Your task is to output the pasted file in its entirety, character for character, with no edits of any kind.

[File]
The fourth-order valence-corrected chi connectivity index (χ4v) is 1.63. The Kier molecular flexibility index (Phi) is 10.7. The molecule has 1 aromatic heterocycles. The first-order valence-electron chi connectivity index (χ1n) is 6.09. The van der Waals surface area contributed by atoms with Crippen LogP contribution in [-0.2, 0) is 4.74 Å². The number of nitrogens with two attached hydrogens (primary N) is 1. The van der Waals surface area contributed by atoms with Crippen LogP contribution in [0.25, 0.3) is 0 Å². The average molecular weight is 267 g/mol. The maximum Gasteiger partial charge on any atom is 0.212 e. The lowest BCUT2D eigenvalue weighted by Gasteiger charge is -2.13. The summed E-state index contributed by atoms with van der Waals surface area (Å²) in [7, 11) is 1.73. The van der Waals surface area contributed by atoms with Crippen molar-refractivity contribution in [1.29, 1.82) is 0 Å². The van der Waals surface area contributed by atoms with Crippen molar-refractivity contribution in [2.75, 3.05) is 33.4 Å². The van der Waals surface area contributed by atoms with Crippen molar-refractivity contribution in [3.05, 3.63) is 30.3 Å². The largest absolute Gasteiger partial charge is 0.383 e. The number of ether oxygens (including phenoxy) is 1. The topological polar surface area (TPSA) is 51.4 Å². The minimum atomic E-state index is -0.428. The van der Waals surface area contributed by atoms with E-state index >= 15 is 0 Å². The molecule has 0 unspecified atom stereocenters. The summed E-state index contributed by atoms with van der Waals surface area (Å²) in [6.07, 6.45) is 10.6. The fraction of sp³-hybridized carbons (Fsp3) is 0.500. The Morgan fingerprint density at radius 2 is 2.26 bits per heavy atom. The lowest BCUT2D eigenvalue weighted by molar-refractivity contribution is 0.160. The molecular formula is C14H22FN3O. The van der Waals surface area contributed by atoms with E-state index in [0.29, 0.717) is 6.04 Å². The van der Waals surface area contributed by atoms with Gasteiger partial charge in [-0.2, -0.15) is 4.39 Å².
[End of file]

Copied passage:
The fourth-order valence-corrected chi connectivity index (χ4v) is 1.63. The Kier molecular flexibility index (Phi) is 10.7. The molecule has 1 aromatic heterocycles. The first-order valence-electron chi connectivity index (χ1n) is 6.09. The van der Waals surface area contributed by atoms with Crippen LogP contribution in [-0.2, 0) is 4.74 Å². The number of nitrogens with two attached hydrogens (primary N) is 1. The van der Waals surface area contributed by atoms with Crippen LogP contribution in [0.25, 0.3) is 0 Å². The average molecular weight is 267 g/mol. The maximum Gasteiger partial charge on any atom is 0.212 e. The lowest BCUT2D eigenvalue weighted by Gasteiger charge is -2.13. The summed E-state index contributed by atoms with van der Waals surface area (Å²) in [7, 11) is 1.73. The van der Waals surface area contributed by atoms with Crippen molar-refractivity contribution in [1.29, 1.82) is 0 Å². The van der Waals surface area contributed by atoms with Crippen molar-refractivity contribution in [2.75, 3.05) is 33.4 Å². The van der Waals surface area contributed by atoms with Crippen molar-refractivity contribution in [3.05, 3.63) is 30.3 Å². The largest absolute Gasteiger partial charge is 0.383 e. The number of ether oxygens (including phenoxy) is 1. The topological polar surface area (TPSA) is 51.4 Å². The minimum atomic E-state index is -0.428. The van der Waals surface area contributed by atoms with E-state index >= 15 is 0 Å². The molecule has 0 unspecified atom stereocenters. The summed E-state index contributed by atoms with van der Waals surface area (Å²) in [6.07, 6.45) is 10.6. The fraction of sp³-hybridized carbons (Fsp3) is 0.500. The Morgan fingerprint density at radius 2 is 2.26 bits per heavy atom. The lowest BCUT2D eigenvalue weighted by molar-refractivity contribution is 0.160. The molecular formula is C14H22FN3O. The van der Waals surface area contributed by atoms with E-state index in [0.29, 0.717) is 6.04 Å². The van der Waals surface area contributed by atoms with Gasteiger partial charge in [-0.2, -0.15) is 4.39 Å².